On the Road was a breathless, barely fictionalised account of a series of road trips Kerouac had taken in the late Forties with his friend Neal Cassady (Dean Moriarty in the book), a charming, exuberant con-man whose petty-criminal adventures became the basis of Kerouac’s narrative. The prose itself was full of speed, in both senses — reading it, even today, one gets the feeling of constant, propulsive action, as well as the teeth-grinding mania of all-night binges on amphetamines and coffee. Its politics were obscure, but Kerouac identified with the “beat” — the downtrodden, the hobos and bums and minorities who existed on the fringes of post-war America, free (so he thought) from the drudgery of careers and responsibilities. It was no wonder the hippies identified him as a kindred spirit.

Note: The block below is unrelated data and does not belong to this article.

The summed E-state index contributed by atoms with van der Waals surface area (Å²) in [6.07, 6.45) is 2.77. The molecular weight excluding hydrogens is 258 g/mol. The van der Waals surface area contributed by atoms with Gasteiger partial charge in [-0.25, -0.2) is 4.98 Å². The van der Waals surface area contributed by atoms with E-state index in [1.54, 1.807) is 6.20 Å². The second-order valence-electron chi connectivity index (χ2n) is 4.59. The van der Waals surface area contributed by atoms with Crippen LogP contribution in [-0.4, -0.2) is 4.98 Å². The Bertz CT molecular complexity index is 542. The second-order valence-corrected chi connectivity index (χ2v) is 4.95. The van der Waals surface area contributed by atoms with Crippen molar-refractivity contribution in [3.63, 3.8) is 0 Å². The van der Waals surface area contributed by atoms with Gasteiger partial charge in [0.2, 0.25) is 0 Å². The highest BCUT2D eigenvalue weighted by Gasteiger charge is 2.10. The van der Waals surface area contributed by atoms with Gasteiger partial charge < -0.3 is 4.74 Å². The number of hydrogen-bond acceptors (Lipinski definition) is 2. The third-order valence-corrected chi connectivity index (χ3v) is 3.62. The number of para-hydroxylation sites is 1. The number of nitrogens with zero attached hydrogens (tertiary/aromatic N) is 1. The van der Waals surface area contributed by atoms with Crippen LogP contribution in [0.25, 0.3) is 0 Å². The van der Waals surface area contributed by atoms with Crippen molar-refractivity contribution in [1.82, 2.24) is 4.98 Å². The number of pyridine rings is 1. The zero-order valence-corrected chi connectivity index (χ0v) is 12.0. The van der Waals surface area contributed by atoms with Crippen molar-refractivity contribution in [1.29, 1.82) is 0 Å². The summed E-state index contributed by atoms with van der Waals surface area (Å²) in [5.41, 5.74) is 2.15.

Kerouac, however, resented the comparison. Politics had never been particularly important to him, but he was as much Q-Anon shaman as he was flower child. His own instincts were Catholic-conservative, as befitted the son of devout, petit-bourgeois Quebecois immigrants. He was patriotic, fiercely anti-Communist, frequently anti-Semitic (though many of his closest friends were Jews), and given to bouts of despair over his “lost dream of being a Real American Man”. Although an avid reader, he preferred football to philosophy, and generally mistrusted anything — Marxism, Zen Buddhism — that struck him as overly “critical” or “theoretical”. In a 1945 letter to Allen Ginsberg, Kerouac, irked by Ginsberg’s teasing at his “goyishe kopf”, or “gentile brain”, lashed out at their whole circle of New York intellectual friends: